(Dow Jones) Colleges aren't waiting for the U.S. Congress or the banks.
Most are becoming direct lenders to students to ensure that loans are available this fall.
"If they're not becoming a direct lender, they're getting ready in case they need to," said Haley Chitty, a spokesperson for the National Association of Student Financial Aid Administrators.
The schools want to be prepared if Congress makes it mandatory for them to become direct lenders or if more private banks pull out of the student loan market when the Ensuring Continued Access to Student Loans Act of 2008, or ECASLA, is scheduled to expire this summer. That legislation temporarily freed cash and made borrowing and repayment easier.
SLM Corp., or Sallie Mae, said last week when it released fourth-quarter earnings that it would be able to make loans even without the legislation. But that's not the case for other companies.
Colleges typically participate in the Direct Loan Program or the Federal Family Education Loan program. Funds for FFEL come from a bank or other lender that participates in the program. Funding for the direct loan program comes from the U.S. Department of Education.
President Barack Obama wants to eliminate the FFEL program and use the funds that potentially would've subsidized the private lenders to provide more grants for low-income students. The House of Representatives already has approved a bill, but the legislation has been stalled by the health-care debate.
But more than a year ago schools began switching to direct lending to fill the void left after many private banks and state agencies backed away from the student loan market during the credit crisis. However, the pace has accelerated, and in the last year there has been a 41% increase in the number of schools actively participating in the Direct Loan Program. By the end of 2009, 2190 schools had originated a loan in the program compared to 1556 at the end of 2008, according to the U.S. Department of Education.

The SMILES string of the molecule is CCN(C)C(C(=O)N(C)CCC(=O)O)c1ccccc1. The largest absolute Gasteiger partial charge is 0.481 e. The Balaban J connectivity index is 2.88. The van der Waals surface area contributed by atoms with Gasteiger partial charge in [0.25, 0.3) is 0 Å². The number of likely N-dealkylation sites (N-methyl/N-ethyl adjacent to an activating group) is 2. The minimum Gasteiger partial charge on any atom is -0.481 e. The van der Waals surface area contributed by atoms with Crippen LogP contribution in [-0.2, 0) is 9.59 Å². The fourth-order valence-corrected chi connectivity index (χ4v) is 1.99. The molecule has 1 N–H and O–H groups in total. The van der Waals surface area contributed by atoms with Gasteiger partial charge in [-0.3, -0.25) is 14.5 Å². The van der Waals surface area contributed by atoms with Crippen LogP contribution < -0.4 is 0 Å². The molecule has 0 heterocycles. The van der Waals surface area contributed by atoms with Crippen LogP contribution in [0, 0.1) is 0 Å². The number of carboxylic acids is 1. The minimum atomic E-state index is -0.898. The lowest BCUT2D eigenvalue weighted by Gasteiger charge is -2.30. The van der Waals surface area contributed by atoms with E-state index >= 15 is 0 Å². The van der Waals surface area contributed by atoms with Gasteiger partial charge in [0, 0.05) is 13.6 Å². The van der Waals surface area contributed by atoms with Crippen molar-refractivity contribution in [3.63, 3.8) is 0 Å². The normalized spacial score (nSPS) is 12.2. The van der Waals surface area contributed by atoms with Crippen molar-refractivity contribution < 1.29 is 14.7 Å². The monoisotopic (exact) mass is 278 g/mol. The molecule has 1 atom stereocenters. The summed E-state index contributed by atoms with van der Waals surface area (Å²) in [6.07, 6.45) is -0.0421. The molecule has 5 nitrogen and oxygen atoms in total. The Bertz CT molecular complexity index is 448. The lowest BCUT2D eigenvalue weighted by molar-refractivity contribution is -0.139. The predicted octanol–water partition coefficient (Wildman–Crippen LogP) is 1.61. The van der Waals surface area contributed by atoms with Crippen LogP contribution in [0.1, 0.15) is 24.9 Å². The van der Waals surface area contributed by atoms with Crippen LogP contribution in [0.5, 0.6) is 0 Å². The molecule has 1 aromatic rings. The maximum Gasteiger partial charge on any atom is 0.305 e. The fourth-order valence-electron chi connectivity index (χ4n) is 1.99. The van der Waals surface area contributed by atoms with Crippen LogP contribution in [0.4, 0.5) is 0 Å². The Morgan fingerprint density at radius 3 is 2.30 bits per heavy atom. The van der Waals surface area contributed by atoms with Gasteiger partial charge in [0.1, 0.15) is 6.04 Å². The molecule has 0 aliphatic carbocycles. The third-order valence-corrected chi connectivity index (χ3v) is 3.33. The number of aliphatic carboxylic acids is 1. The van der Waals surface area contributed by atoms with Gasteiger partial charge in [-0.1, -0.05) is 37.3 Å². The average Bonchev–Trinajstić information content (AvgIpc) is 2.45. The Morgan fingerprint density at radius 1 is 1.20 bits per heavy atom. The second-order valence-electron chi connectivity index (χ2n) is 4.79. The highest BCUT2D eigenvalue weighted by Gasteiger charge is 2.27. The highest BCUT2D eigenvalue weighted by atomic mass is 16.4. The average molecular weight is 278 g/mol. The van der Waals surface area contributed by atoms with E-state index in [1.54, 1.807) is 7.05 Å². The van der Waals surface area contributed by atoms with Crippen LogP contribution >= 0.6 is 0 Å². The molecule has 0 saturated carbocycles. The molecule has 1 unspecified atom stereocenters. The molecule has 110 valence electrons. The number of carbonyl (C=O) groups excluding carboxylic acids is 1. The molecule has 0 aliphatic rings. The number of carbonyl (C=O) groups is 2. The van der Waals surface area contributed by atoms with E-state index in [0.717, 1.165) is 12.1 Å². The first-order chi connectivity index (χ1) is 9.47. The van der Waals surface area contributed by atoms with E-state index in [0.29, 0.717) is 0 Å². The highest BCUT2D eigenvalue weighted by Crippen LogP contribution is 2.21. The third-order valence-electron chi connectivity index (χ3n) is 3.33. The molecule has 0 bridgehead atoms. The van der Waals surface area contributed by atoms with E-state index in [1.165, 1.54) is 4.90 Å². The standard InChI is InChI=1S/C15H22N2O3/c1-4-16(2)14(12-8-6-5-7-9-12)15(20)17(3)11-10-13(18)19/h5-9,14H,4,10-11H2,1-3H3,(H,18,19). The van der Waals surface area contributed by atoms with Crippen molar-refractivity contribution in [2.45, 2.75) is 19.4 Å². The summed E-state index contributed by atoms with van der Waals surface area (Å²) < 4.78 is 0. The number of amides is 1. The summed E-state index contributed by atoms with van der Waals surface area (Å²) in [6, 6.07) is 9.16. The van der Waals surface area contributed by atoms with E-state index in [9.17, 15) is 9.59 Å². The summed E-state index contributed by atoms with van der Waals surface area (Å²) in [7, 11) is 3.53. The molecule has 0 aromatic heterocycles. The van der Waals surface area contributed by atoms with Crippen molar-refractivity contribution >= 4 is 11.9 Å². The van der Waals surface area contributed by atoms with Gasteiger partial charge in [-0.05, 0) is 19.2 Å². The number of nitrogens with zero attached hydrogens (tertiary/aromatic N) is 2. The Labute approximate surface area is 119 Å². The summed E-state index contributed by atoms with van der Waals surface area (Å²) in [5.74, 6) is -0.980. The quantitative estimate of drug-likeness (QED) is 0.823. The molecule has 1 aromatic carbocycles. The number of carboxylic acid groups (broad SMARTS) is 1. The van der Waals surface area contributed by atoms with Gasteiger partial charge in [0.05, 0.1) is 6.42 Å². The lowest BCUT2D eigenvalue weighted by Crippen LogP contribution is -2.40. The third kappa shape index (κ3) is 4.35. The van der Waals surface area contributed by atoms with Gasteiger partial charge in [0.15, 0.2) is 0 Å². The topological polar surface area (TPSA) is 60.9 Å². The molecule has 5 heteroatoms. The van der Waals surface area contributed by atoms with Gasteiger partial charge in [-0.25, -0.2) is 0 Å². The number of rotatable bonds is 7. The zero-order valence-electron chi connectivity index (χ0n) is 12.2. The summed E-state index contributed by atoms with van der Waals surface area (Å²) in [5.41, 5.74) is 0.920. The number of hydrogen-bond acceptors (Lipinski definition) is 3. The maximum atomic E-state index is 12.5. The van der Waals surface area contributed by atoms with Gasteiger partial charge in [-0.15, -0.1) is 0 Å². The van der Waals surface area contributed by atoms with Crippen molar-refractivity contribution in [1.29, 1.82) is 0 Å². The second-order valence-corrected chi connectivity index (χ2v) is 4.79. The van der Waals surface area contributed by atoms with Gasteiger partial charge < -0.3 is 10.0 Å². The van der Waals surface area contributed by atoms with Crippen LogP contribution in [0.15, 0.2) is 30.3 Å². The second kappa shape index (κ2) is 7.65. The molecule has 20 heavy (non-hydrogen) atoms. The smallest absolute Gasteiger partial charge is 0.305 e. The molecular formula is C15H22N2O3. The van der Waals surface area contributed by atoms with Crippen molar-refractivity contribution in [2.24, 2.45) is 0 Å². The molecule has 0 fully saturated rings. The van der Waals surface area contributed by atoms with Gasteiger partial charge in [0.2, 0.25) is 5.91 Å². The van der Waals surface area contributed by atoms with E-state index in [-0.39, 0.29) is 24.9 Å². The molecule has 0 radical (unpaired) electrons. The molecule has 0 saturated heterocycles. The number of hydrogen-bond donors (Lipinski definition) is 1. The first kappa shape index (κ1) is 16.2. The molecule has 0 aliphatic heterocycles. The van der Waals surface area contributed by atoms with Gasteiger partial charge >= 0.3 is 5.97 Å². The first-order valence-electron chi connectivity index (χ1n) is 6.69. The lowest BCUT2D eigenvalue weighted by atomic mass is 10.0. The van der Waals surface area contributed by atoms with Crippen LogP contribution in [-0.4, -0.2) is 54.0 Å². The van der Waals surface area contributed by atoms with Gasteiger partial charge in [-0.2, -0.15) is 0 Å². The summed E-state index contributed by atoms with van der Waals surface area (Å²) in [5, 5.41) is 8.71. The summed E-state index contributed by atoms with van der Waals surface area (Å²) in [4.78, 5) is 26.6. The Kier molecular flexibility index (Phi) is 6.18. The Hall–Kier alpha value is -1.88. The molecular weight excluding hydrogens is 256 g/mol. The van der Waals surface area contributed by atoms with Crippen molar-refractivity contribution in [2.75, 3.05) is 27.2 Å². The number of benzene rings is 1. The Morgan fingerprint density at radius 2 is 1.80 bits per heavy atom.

Some schools remain loyal to FFEL, but those that have converted are finding the process easier than they had expected. A June survey of 167 institutions by the National Association of Student Financial Aid Administrators of schools that had made the switch within the last year found that 48% said they initially believed converting would be difficult. However, 80% of the 167 respondents later found the switch was easy.
While some private loans are still available, financial-aid offices recommend that families first consider federal loans because of their interest rates and protections. Private loans vary significantly because they're based on a person's credit score and interest rates could rise.